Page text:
He was a YouTube star who went dark. Jasmeet Raina now has a TV series about online fame

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After years of YouTube fame for his online confessionals and sketches, Jasmeet Raina – the Guelph, Ontario-born Punjabi Sikh millennial formerly known as Jus Reign – wanted a new creative challenge.

So, with nearly a million subscribers to his name, Raina went completely dark in 2018, leaving Reddit users and YouTube commenters on their own. speculate for years to find out where he was.

Six years later, he returned to the forefront with Late flowering, an eight-part Crave series loosely based on his own experiences trying to become a 21st century content creator in a religious family. The show will be presented on Friday.

WATCH | Jasmeet Raina explains how different generations perceive success:

Former YouTube star Jasmeet Raina opens up about the pressures of online fame

Punjabi Sikh content creator Jasmeet Raina, formerly known for his online persona Jus Reign, talks to CBC News about his new show Late Bloomer, what success looks like in immigrant families and how his relationship with the internet has changed .

“I felt like maybe the internet wasn’t the best place — or YouTube wasn’t the best place — to tell this story,” Raina told CBC News in an interview, explaining why he suddenly left the network and went online. the fame behind it.

“The Internet can be a pretty wild, hectic, demanding and generous place,” he added. He wanted to make a show that explored the deeper elements of a young South Asian’s life, “so for me to be able to do that, I had to () set aside that time to be able to focus on that.”

A man lit by orange lighting is photographed in close-up.
“I felt like maybe the internet wasn’t the best place — or YouTube wasn’t the best place — to tell this story,” Raina told CBC News in an interview earlier this month. this. (Evan Mitsui/CBC)

“I don’t consider the Internet to be a bad thing”

Late flowering stars Raina as Jasmeet Dutta, a young content creator and medical school dropout whose comedic web videos are made from the basement of his immigrant parents’ house in suburban Toronto.

Jasmeet helps his family run their tiffin (home-cooked meals) service, but his real ambitions for success – to go viral – are completely, humorously, at odds with what his parents imagine for him. They present his sister’s fiancé, a prolific real estate agent, as their ideal of what a man should be.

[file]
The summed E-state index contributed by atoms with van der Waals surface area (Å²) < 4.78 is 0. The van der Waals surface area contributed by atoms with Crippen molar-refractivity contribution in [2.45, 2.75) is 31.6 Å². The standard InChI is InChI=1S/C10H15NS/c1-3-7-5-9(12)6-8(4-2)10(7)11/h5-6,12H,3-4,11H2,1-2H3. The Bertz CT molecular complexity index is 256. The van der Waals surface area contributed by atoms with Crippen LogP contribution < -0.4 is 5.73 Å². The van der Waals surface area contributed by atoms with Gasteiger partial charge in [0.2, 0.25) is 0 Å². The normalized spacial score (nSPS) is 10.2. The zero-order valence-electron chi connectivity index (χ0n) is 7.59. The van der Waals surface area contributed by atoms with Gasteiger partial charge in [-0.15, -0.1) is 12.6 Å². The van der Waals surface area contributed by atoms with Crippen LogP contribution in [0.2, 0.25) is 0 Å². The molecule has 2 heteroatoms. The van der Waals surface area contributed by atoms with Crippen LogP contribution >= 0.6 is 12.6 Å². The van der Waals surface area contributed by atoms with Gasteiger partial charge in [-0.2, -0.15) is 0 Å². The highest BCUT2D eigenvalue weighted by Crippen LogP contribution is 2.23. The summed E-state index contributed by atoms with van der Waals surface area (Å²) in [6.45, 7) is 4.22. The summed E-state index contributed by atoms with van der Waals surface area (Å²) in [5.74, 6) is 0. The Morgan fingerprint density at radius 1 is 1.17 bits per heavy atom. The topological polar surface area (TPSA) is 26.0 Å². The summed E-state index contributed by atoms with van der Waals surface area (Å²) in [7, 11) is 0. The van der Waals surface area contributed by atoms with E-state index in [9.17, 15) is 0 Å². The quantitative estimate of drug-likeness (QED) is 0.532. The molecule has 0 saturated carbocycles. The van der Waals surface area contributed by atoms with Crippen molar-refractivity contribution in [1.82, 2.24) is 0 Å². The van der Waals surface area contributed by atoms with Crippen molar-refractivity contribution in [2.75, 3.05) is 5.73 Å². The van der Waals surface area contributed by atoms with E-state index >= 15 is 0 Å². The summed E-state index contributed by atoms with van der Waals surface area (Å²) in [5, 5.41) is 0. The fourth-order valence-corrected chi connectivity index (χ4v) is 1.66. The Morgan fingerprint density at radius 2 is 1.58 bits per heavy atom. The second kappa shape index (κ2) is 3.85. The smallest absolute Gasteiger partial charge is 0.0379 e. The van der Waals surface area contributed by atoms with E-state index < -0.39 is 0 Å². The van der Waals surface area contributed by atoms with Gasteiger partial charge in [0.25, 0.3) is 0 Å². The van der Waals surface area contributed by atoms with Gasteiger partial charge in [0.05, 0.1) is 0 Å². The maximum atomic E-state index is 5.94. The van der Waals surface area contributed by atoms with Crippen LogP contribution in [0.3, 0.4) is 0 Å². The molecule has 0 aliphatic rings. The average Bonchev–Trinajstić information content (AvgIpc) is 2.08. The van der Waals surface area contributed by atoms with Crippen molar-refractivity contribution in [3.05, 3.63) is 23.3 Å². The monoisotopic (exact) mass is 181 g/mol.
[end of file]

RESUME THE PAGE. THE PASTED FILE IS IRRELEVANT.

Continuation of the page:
“There is a generational difference between what success means to different people,” Raina said. “Especially if you come from a different culture or background, you have your own interpretation of what that success will be.”

LISTEN | Why this Canadian YouTube star left everything behind: From 2009 to 2018, Jasmeet Raina was known online as Jus Reign. His viral videos about being a first-generation Indian-Canadian millennial have over 160 million views on YouTube and over 1 million fans on Facebook. But one day, without explanation, Jasmeet decided to step away from the spotlight. Now he’s back with a comedy series on Crave called “Late Bloomer.” Jasmeet talks to Tom about his break, representing his Punjabi Sikh culture and faith on screen, and his relationship with the internet now.

For the fictional Jasmeet, this generational clash manifests itself in nightmarish dream sequences.

He buys his father a yellow sports car, only to get yelled at for making the family look like they’re showing off; or he imagines his nude photos being leaked from his laptop, garnering coverage on Punjabi news channels and disgracing his parents.

“As an immigrant kid growing up in this world…there’s always conflicting ideas in your head and conflicting points of view. They’re always kind of opposing each other,” he explained .

A man lit by orange lighting sits on a block of wood during a photo shoot.
In her eight-part series, Raina wanted to explore mental health issues from the perspective of a creator who struggles with fear of the unknown and expecting things to go wrong in a hundred different ways. (Evan Mitsui/CBC)

“You’re really trying to figure out what you are. And so that level of pressure, that level of expectation can kind of harbor or propel more of that anxiety.”

Raina says he wanted to explore mental health issues from the perspective of a creator who struggles with fear of the unknown and expects things to go wrong in a hundred different ways. “I think naturally, as a person, my brain tends to do that,” he said.

But his approach to posting online – and his own relationship to the internet – has changed dramatically since he started making videos at age 19.

“I don’t see the Internet as a bad thing or something we should avoid at all costs,” said Raina, now in her 30s. “But I think it’s just about having a healthy relationship with him.

“You don’t need to dream with anxiety thinking that you will become useless or that people (will) forget you. And even if they do, who cares, who cares?

“There’s still life to live, you know? It doesn’t really matter.”

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